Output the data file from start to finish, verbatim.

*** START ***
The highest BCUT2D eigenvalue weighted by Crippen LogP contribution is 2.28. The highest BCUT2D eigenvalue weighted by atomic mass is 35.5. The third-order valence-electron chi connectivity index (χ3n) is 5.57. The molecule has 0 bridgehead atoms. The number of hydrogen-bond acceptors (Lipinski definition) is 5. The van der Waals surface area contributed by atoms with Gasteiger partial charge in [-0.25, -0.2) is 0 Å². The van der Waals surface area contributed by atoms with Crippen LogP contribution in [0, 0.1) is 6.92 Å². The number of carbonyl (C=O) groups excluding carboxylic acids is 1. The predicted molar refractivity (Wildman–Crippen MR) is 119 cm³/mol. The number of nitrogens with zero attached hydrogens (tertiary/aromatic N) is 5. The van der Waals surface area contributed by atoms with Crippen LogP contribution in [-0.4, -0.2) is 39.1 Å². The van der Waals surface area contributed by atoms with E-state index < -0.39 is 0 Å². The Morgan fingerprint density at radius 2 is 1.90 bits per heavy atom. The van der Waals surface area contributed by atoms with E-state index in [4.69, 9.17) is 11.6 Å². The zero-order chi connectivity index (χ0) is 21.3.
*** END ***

The highest BCUT2D eigenvalue weighted by Crippen LogP contribution is 2.28. The highest BCUT2D eigenvalue weighted by atomic mass is 35.5. The third-order valence-electron chi connectivity index (χ3n) is 5.57. The molecule has 0 bridgehead atoms. The number of hydrogen-bond acceptors (Lipinski definition) is 5. The van der Waals surface area contributed by atoms with Gasteiger partial charge in [-0.25, -0.2) is 0 Å². The van der Waals surface area contributed by atoms with Crippen LogP contribution in [0, 0.1) is 6.92 Å². The number of carbonyl (C=O) groups excluding carboxylic acids is 1. The predicted molar refractivity (Wildman–Crippen MR) is 119 cm³/mol. The number of nitrogens with zero attached hydrogens (tertiary/aromatic N) is 5. The van der Waals surface area contributed by atoms with Crippen LogP contribution in [-0.4, -0.2) is 39.1 Å². The van der Waals surface area contributed by atoms with E-state index < -0.39 is 0 Å². The Morgan fingerprint density at radius 2 is 1.90 bits per heavy atom. The van der Waals surface area contributed by atoms with E-state index in [4.69, 9.17) is 11.6 Å². The zero-order chi connectivity index (χ0) is 21.3.